Book Review: The Last Things

Thiselton The Last Things

Anthony Thiselton is a name familiar to some, and probably not that familiar to many readers of this blog. Personally, he has been a great inspiration and professor, his module on Systematic theology last year (the last undergraduate module he ever taught, sadly!) was brilliant at painting afresh the dogma and the drama of Christian orthodoxy, and his books on Hermeneutics and Paul have been massively helpful to me.

First up, the reasoning and context behind the book bears careful consideration. Thiselton suffered a major stroke, which left his colleagues, fellow theologians, students and others concerned for his health – and future voice in theological discussion. He recovered, fortunately, and has produced this book. Discussion of the last things, of eschatology, has reached the level of critical in the church. Thiselton also engages with heaven, hell, death and resurrection – touching on issues raised by the Love Wins controversy, and put in challenging and fantastic terms in N.T.Wright’s superb “Surprised by Hope“.

The “Blurb” on the back of the book reads thusly; “Anthony Thiselton is one of the world’s greatest living hermeneutical thinkers. Following a near-fatal stroke, he embarked on a detailed study of the Bible’s teaching on eschatology. The result is a book that is at once scholarly and personal, faithful to Christian tradition yet full of fresh exegetical and theological insights”. That sets the tone. Lets go into the book and explore why you should read this book.

Fundamentally, this is a book aimed at scholars, teachers, preachers and those desirous of an advanced understanding of these kinds of issues. The entire book is written in Thiselton’s inimitable style – conversational yet causually and insightfully referencing, quoting and engaging with great thinkers of different fields and traditions with great ease – and the bibliograph reads like a pretty comprehensive selection of texts! The way in which the Biblical authors are brought in and the divine word given voice is superb – all the while in the context of an intellectually rigorous and fundamentally intelligent piece of writing.

Unlike recent popular books, Thiselton does not compromise on the character, will and nature of God – yet engages fully and clearly with differing persepctives. One of the most interesting – and arguably unexpected – chapters was the one engaging with the sacraments as aspects of covenant – which Thiselton effortlessly weaves into his overall argument. Great emphasis is made, too, on the way in which the somewhat thorny issues of “expectation” and “waiting” are engaged with – issues that a causal reading of the New Testament can leave a reader very confused by! There is much to commend in even the trickiest of subjects – Hell – as Thiselton writes, hopefully and with a great respect;  No-one can reshape the Christian message as he or she pleases. On this subject, we can only commit our uncertainties to God in his sovereign love“. This is not to say that Thiselton abandons an orthodox view of things – only that he is clear to stress, artfully and comprehensively, just how overwhelming God is both Sovereign AND Loving.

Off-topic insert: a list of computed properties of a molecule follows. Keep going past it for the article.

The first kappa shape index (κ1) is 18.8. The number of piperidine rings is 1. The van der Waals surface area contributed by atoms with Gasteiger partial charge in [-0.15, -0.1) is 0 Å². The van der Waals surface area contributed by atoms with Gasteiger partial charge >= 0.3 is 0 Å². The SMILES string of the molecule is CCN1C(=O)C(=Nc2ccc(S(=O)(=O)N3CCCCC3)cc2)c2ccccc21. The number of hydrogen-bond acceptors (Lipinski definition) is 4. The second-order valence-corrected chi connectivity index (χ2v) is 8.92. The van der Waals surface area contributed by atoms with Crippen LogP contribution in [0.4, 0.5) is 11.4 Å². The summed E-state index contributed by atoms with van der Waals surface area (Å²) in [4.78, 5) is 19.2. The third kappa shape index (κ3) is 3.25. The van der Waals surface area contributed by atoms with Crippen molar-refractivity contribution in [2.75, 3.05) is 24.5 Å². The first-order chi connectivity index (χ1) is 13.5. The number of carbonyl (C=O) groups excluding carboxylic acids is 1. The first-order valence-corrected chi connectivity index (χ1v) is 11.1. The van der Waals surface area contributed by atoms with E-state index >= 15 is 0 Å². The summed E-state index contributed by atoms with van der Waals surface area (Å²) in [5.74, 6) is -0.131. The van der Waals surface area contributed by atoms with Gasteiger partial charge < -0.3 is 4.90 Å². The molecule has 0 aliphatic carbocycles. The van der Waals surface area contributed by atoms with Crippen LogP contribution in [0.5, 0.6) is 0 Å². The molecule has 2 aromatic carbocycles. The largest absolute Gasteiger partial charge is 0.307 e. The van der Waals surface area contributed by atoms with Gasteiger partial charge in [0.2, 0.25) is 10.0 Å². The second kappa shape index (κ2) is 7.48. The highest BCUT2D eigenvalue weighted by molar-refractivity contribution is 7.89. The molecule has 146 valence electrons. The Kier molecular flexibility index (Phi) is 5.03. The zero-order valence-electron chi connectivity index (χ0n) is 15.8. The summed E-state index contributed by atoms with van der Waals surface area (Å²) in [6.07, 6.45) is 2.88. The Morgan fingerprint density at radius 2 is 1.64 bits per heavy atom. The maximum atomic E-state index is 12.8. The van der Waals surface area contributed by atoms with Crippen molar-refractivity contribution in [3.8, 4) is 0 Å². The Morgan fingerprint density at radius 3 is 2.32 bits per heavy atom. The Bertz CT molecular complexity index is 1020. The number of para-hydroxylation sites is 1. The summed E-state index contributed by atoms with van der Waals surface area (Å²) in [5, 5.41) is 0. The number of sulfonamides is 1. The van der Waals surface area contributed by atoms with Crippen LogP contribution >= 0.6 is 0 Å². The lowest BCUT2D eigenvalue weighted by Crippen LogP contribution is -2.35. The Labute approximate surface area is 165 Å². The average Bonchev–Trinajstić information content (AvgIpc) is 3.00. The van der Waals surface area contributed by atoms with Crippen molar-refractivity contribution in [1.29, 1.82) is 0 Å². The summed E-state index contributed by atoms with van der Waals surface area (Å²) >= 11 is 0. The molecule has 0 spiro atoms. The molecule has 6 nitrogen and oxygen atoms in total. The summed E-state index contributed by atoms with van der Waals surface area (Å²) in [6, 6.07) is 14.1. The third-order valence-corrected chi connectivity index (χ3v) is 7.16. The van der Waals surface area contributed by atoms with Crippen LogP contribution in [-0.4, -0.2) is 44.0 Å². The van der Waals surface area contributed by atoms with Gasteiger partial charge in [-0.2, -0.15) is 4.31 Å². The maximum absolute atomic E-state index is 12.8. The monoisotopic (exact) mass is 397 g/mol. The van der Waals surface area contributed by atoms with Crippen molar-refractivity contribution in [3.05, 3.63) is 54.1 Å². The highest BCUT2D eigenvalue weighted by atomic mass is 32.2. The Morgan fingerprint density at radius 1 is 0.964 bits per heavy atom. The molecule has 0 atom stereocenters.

Thiselton, by and large, provides masterful summaries and conclusions in this work about the variety of different views on the various topics he engages with. The scope of this book is genuinely comprehensive – which is one of the greatest strengths and ‘selling points’ – engaging even with the views of various stereotyped and much-maligned American Conservative Christians. As a former student of Thiselton, I recognized and appreciated the teaching ability of his writing – he clarifies ideas and indeed entire traditions very well, and very clearly. For the thinking lay person, this book is an excellent gateway into some of the murkiest and most muddled waters of Christian theology.

A great theme of the Vineyard is of course God’s Kingdom in the world. This book helps round out and understand many of the hints and themes of such theology – and I look forward to reading Simon Ponsonby’s “And The Lamb Wins” (Which I purchased at great value from Vineyard Records bookstall!) which is a more popular and different approach to similar issues. Eschatology is vitally important – this book by Thiselton is incredibly relevant, needed and useful – and I heartily commend this book to those with a serious interest in such things. One word of warning – with the scope of ideas and approaches that Thiselton engages with, this book is not for the faint-hearted – or those averse to footnotes!

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